Greenwashing rife in salmon industry, Senate Inquiry submission backed by statewide groups.


Claims of 'green' and 'sustainable' by the Atlantic salmon industry should be investigated according to a Tasmanian-wide coalition's submission to the Federal Senate inquiry into Greenwashing.

The submission presents evidence that salmon farming 'spin' fails to meet international best practices as evidenced by the International Organisation for Standardisation (ISO) which specifies sustainability claims should be truthful and substantiated.

"Salmon industry advertising, supermarket packaging, websites and social media promote an image that is clearly false," says coalition spokesperson, Jessica Coughlan.

"The rules on advertising claims of 'sustainability' are clearly insufficient, and the result is that shoppers are being fooled."

"Legislation needs to be tightened and false claims prosecuted."

The coalition's submission details how other players including eco-certification schemes, industry partnerships, government agencies, and politicians also contribute to corporate greenwashing.

"A recent Tasmanian Government media release claims the industry is 'sustainable and environmentally responsible' which simply parrots industry spin," says Ms Coughlan, campaigner with NOFF.

"What's happening in Macquarie Harbour, where the industry's operations have pushed the Maugean skate to the brink of extinction, is clear evidence that it's anything but sustainable."

Certification schemes continue to endorse Macquarie Harbour salmon farms despite more than 80 global conservation organisations, last month, demanding Best Aquaculture Practices and GLOBALG.A.P., stop greenwashing the extinction of the endangered Maugean skate.

"Major supermarket chains Woolworths, Coles, Aldi and IGA are also complicit in this greenwashing through using such faulty certifications to label Macquarie Harbour farmed salmon and trout as "responsible".

Other submissions to the enquiry include the Australian Marine Conservation Society and World Wildlife Fund. According to AMCS Tasmanian farmed salmon is red-rated – meaning consumers should avoid purchasing the product due to its environmental impacts.


NOFF Submission to the Federal Senate Greenwashing Inquiry

Excerpt from submission:

Issue 1: The prevalence of environmental and sustainability claims by the salmon industry suggests that current guidelines and legislation are insufficient deterrents.

In spite of the science and lack of social licence, the industry has orchestrated an unwarranted favourable image of their companies, and the products they sell, to many unsuspecting Australian consumers. Vague and unsubstantiated environmental marketing claims and eco-labels such as "responsibly sourced", "best practices", and "sustainable" are pervasive on farmed salmon at supermarkets and restaurants, online on websites and social media, as well as in print media and television. Meanwhile, company sustainability reports and speaking points are embellished with environmental credentials in a way that misleads and deceives.

Issue 2: Current legislation fails to hold non-commercial actors to account and allows their greenwashing to go unchecked. Non-commercial actors also contribute to corporate greenwashing. Eco-certifications schemes that simply require certified farms to follow government regulations, mislead seafood shoppers with their promises. Non-government organisations can give cover to companies by co-opting endorsements. Industry partnership initiatives make environmental and sustainability claims that are sector-wide. Politicians are also using these vague claims to shore up the industry in news media.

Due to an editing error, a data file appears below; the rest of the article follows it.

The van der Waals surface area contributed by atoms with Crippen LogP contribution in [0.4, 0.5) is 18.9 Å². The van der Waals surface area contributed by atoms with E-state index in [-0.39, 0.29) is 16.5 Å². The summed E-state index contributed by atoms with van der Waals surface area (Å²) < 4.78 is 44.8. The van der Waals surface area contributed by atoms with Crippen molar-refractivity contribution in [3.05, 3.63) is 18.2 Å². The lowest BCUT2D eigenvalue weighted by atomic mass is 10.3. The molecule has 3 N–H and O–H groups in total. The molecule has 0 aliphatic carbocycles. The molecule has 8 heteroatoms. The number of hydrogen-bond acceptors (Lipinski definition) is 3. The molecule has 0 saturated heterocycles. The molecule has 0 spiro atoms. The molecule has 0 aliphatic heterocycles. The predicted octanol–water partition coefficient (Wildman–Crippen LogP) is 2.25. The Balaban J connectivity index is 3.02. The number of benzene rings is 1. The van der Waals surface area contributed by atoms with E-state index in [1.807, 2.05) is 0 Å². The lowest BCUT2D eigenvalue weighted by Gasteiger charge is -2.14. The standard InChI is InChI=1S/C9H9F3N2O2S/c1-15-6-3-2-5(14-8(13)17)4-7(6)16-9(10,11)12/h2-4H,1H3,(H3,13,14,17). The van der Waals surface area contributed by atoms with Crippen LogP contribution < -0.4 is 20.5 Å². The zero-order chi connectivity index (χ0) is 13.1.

1. Establish legally enforceable standards for environmental and sustainability claims
  2. Explore ways to regulate non-commercial actors that contribute to corporate greenwashing.
  3. Identify and investigate specific sectors that are prone to greenwashing and/or and where consumer harm is likely, prioritising the Tasmanian Atlantic salmon industry.

As found on the Parliamentary site submission #125

Quotes from other submissions:

Australian Marine Conservation Society

"A primary platform of marketing and appeal to Australian consumers from Tasmania's sea cage- farmed Atlantic salmon industry is the sustainability credentials of the industry, supported by direct-to-market messaging, sustainability certification and government statements. Tasmania has held a reputation as a clean, green and pristine producer of food products that underpins its primary production economy and benefits other industries such as tourism. In our view, the environmental impact of Tasmanian Atlantic salmon sea cage-farming endangers that Reputation."

As found on the Parliamentary site SUBMISSION #78

World Wildlife Fund

"WWF-Australia harbours growing concerns that certification is increasingly being viewed as a tool to secure market access/market share or a 'social license', as opposed to recognition for environmental performance."
" With a likely increase in the number of sub-standard fisheries and farms seeking eco-label recognition, the burden on NGOs to 'police' certifications is increasing, placing an additional strain on NGOs' capacity and resources."
"WWF Australia strongly believes that government regulators have a clear responsibility to minimise the incidence of greenwashing through policing certifications and reinforcing the credibility and impact of private standards."

As found on the Parliamentary site SUBMISSION #20